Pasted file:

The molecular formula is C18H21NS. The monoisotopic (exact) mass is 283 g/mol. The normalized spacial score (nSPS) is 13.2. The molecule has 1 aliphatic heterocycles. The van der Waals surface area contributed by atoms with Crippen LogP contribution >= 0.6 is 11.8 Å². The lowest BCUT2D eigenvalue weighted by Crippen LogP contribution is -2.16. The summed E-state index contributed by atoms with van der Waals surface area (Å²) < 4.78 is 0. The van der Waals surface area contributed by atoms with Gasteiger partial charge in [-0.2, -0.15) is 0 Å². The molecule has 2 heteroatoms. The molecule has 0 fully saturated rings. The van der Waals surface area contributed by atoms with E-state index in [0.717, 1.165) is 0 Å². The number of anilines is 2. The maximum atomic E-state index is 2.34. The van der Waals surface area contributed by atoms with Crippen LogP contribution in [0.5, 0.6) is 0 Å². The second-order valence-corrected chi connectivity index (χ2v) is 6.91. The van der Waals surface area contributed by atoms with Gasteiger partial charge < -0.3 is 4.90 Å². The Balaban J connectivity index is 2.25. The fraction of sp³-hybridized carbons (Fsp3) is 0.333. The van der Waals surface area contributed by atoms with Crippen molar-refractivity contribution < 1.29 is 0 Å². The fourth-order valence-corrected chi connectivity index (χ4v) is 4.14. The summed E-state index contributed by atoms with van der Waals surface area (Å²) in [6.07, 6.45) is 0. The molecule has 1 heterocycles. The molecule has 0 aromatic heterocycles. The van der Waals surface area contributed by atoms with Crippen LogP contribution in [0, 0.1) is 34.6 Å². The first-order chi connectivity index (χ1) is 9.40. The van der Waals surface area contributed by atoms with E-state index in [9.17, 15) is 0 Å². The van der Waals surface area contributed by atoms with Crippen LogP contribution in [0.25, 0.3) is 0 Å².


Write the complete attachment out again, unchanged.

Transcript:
The molecular formula is C18H21NS. The monoisotopic (exact) mass is 283 g/mol. The normalized spacial score (nSPS) is 13.2. The molecule has 1 aliphatic heterocycles. The van der Waals surface area contributed by atoms with Crippen LogP contribution >= 0.6 is 11.8 Å². The lowest BCUT2D eigenvalue weighted by Crippen LogP contribution is -2.16. The summed E-state index contributed by atoms with van der Waals surface area (Å²) < 4.78 is 0. The van der Waals surface area contributed by atoms with Gasteiger partial charge in [-0.2, -0.15) is 0 Å². The molecule has 2 heteroatoms. The molecule has 0 fully saturated rings. The van der Waals surface area contributed by atoms with E-state index in [0.717, 1.165) is 0 Å². The number of anilines is 2. The maximum atomic E-state index is 2.34. The van der Waals surface area contributed by atoms with Crippen LogP contribution in [0.5, 0.6) is 0 Å². The second-order valence-corrected chi connectivity index (χ2v) is 6.91. The van der Waals surface area contributed by atoms with Gasteiger partial charge < -0.3 is 4.90 Å². The Balaban J connectivity index is 2.25. The fraction of sp³-hybridized carbons (Fsp3) is 0.333. The van der Waals surface area contributed by atoms with Crippen molar-refractivity contribution < 1.29 is 0 Å². The fourth-order valence-corrected chi connectivity index (χ4v) is 4.14. The summed E-state index contributed by atoms with van der Waals surface area (Å²) in [6.07, 6.45) is 0. The molecule has 1 heterocycles. The molecule has 0 aromatic heterocycles. The van der Waals surface area contributed by atoms with Crippen LogP contribution in [0, 0.1) is 34.6 Å². The first-order chi connectivity index (χ1) is 9.40. The van der Waals surface area contributed by atoms with E-state index in [9.17, 15) is 0 Å². The van der Waals surface area contributed by atoms with Crippen LogP contribution in [0.25, 0.3) is 0 Å².